Molecular studies of the kefC glutathione gated potassium efflux system of Escherichia coli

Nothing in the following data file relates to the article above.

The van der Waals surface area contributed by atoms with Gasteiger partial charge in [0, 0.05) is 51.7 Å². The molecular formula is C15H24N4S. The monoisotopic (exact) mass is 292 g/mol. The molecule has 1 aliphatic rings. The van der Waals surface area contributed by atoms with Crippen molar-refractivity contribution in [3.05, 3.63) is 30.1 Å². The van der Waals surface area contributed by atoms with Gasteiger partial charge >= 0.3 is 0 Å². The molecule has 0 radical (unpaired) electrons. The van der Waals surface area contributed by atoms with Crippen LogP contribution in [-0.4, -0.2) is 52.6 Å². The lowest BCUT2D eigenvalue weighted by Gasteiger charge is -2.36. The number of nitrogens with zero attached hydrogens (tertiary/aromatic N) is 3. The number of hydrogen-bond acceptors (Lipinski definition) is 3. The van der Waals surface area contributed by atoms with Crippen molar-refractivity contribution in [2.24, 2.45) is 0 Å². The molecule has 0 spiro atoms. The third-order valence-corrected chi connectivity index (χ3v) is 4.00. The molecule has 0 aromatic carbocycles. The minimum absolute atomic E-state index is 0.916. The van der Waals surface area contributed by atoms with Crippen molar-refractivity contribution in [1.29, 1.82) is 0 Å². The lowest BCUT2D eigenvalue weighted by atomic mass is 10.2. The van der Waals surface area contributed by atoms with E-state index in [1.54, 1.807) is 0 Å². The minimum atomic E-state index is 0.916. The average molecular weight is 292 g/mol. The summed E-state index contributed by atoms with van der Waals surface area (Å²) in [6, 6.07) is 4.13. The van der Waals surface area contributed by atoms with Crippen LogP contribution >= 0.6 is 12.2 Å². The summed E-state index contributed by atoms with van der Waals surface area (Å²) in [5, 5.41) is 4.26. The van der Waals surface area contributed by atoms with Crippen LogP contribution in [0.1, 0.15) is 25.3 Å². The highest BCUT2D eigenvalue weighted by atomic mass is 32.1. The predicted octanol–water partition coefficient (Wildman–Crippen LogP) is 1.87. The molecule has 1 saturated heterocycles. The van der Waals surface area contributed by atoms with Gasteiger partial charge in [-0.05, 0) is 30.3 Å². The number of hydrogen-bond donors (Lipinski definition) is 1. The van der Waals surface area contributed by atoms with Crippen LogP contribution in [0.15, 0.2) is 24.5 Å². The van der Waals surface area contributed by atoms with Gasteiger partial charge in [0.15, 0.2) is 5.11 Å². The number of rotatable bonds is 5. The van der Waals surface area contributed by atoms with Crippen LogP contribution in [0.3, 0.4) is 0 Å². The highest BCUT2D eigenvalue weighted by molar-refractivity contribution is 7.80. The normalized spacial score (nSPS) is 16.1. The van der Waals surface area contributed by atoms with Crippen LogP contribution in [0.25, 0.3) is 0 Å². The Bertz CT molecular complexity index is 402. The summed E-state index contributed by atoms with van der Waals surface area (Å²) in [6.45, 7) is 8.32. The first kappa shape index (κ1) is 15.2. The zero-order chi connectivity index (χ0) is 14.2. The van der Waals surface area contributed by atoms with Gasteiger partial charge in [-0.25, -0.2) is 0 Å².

The kefC gene of Escherichia coli encodes a potassium efflux system regulated by glutathione and glutathione metabolites. The gene has been cloned and sequenced and appears to encode a protein of 620 amino acids and mass 79,010 Dal. Exonuclease III mediated deletions from both ends of the plasmid-borne gene provided targeted breakpoints for sequencing of the gene (Munro et al (1991)). Comparisons of the primary sequence of kefC with those of other enzymes revealed homologies with two other cation-transporting proteins and two glutathione-utilisingenzymes. One of these, glyoxalase I from P.putida, catalyses the first step in the degradation of the toxic metabolite methylglyoxal - acting on its glutathione conjugate (hemithiolacetal) (Murata et al (1989)). Methylglyoxal was also found to stimulate KefC mediated potassium efflux - and represents the first recognised endogenous activator of the KefC system. The kinetics of KefC mediated potassium efflux are rapid and similar to those of ion channels rather than ion transporter proteins (Gennis (1989)). Plasmids carrying an intact wild-type kefC gene suppress the potassium retention defect associated with E.coli strain TK121 (kefC121). However, the kinetics of ESG activated potassium efflux are significantly altered in the transformants - suggesting that KefC may have an oligomeric structure. Preliminary cross-linking studies give further indication that this could be the case (G.Y.Ritchie, personal communication). Oligometric organisation would be consistent with the structure of an ion channel. Hydrophobicity profiling of KefC reveals that the N-terminal two-thirds of the protein are sufficiently hydrophobic to form transmembrane helices while the C-terminal one third is likely to be located in the cytoplasm. Since the central one third of the protein shows homology with glutathione-utilising enzymes which possess hydrophobic cytoplasmic glutathione binding `pockets', the model favoured is one in which the N-terminal third of KefC forms the potassium translocating transmembrane channel and the C-terminal two thirds are cytoplasmically located and involved in the glutathione gating of potassium efflux. It is possible that KefC represents the first recognised chemically regulated ion channel of prokaryotes, although a potassium-proton antiporter protein cannot yet be ruled out. Growth and growth-rate analyses on TK121 transformants with plasmids carrying partial and intact functional kefC genes were performed. The region of the kefC121 mutation was refined to approximately 0.5kb. Regions of the kefC gene were amplified by PCR, including the mutated region in TK121. Direct sequencing of PCR products should reveal the nature of the kefC missense mutation in TK121. A similar approach could be used to identify altered residues in a number of kefC mutant strains with potassium retention defects similar to that of TK121.